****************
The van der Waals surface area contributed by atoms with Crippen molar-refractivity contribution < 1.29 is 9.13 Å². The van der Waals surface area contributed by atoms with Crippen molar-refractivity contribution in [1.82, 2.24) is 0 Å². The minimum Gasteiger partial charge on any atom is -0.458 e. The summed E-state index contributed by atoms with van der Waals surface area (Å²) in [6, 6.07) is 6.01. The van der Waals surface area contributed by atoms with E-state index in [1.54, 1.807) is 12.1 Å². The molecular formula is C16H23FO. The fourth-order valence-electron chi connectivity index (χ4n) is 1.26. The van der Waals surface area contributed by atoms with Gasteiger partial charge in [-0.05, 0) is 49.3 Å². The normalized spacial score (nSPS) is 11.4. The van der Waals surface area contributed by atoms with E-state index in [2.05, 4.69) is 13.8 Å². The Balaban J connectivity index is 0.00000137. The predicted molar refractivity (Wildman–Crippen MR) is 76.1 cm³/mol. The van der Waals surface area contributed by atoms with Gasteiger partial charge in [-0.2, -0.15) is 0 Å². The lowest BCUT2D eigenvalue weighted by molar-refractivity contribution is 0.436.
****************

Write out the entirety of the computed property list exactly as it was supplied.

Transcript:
The van der Waals surface area contributed by atoms with Crippen molar-refractivity contribution < 1.29 is 9.13 Å². The van der Waals surface area contributed by atoms with Crippen molar-refractivity contribution in [1.82, 2.24) is 0 Å². The minimum Gasteiger partial charge on any atom is -0.458 e. The summed E-state index contributed by atoms with van der Waals surface area (Å²) in [6, 6.07) is 6.01. The van der Waals surface area contributed by atoms with E-state index in [1.54, 1.807) is 12.1 Å². The molecular formula is C16H23FO. The fourth-order valence-electron chi connectivity index (χ4n) is 1.26. The van der Waals surface area contributed by atoms with Gasteiger partial charge in [-0.05, 0) is 49.3 Å². The normalized spacial score (nSPS) is 11.4. The van der Waals surface area contributed by atoms with E-state index in [2.05, 4.69) is 13.8 Å². The Balaban J connectivity index is 0.00000137. The predicted molar refractivity (Wildman–Crippen MR) is 76.1 cm³/mol. The van der Waals surface area contributed by atoms with Gasteiger partial charge in [-0.2, -0.15) is 0 Å². The lowest BCUT2D eigenvalue weighted by molar-refractivity contribution is 0.436.